Mauritius : Journalist takes up menstrual health campaign

Date: May 28, 2019
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Organisation: Week-End (Le Mauricien Ltd)

Regarding the article submitted on “précarité menstruelle”, I interviewed social workers, NGO dealing with the matter, with a linguist from the university of Mauritius and with a state representative of the Mauritius Family Planning Association. I wanted to inform the public about this issue, to let them know that it is very important t talk about menstrual hygiene. Prior to writing the article, I have been reading a lot in the international press, and I found that more and more people were talking about this issue.


The problem is : lack of information on menstrual hygiene and menstrual poverty in Mauritius. The ultimate goal is to create awareness amongst our readers and the public. The strategy chosen was to present Menstrual Poverty as a serious “subject”, that would not be dealt with like in any woman’s magazine would do. I wanted the article to be treated like a serious matter, hence speaking with “key persons”.

It will address the problem since many readers read “Week-End” and one of the main problem with menstrual poverty is that we barely talk about it the media. Hence, writing a full article about it may have an impact on readers.


There is an NGO created to talk about menstrual hygiene and poverty. Hygiene packs are being distributed to women all around the country, campaigns are being made on Social media platforms. Again, it is all about creating awareness around me.

There is a campaign on Facebook called the Period Ambassador which encourages people to send a picture with a little saying, and since its launch, there has been many participants, both male and female.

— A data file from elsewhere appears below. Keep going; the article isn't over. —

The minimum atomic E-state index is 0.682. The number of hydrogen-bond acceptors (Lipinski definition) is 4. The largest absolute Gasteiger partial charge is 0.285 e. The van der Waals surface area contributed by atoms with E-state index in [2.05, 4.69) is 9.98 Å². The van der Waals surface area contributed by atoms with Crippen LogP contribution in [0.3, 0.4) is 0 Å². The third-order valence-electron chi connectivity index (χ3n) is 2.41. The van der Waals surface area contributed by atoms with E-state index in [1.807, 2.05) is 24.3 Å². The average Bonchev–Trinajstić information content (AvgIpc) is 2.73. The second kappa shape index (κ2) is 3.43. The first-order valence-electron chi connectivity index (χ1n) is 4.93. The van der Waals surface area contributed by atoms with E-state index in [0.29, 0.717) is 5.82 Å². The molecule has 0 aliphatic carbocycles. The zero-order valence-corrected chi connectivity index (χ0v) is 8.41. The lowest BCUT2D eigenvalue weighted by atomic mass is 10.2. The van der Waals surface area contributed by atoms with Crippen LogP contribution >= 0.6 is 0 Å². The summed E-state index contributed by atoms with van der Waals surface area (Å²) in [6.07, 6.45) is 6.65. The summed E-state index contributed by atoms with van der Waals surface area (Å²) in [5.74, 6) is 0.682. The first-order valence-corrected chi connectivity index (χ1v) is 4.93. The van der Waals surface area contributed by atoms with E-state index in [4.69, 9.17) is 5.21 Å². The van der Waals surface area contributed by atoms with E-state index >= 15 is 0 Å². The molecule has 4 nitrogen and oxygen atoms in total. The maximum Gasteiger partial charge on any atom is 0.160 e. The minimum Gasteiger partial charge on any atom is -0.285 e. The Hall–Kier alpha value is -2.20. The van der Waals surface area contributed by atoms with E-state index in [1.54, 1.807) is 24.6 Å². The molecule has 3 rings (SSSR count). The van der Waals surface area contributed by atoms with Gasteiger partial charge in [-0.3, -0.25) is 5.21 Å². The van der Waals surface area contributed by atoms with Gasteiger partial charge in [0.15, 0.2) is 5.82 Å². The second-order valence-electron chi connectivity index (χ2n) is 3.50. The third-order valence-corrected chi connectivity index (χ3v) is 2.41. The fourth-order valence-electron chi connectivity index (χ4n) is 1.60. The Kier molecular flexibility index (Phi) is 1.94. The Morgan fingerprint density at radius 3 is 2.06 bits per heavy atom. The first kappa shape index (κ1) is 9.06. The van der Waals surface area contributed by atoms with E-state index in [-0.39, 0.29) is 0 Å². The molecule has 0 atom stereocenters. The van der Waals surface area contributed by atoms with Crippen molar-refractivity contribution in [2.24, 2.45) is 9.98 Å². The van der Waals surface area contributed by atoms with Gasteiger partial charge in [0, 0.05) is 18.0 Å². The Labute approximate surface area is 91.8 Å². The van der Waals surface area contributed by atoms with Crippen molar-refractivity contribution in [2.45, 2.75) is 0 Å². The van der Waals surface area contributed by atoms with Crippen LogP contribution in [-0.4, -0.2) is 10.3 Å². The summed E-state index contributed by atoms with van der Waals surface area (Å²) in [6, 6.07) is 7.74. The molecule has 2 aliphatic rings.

Also Gender Links Mauritius provided a full day training to Mauritian media houses, and that is how I was compelled to write about menstrual poverty, a subject to which I couldn’t identify at first but which ultimately spoke to me in so many ways, as woman firstly but also as a Human Being. Being a journalist, I have the duty to inform using my platform.


Gender Links Mauritius provided us with a full day training and with many tools to better understand the subject and to be more “objective” in how we are dealing with a sensitive subject for example.


Since the publication of the article last Sunday, there has been a lot of response of Facebook where I have deliberately posted the article on my personal account. One comment stroke me : “je ne savais pas que le problème était aussi sérieux à Maurice” and this shows the article was read and understood.

The government still needs to act, to implement sexual education in schools, and to provide hygiene packs in shelters, etc. There needs to be a budget for that !


Educating our youngsters is key. I do hope that there will be more articles about this issue.


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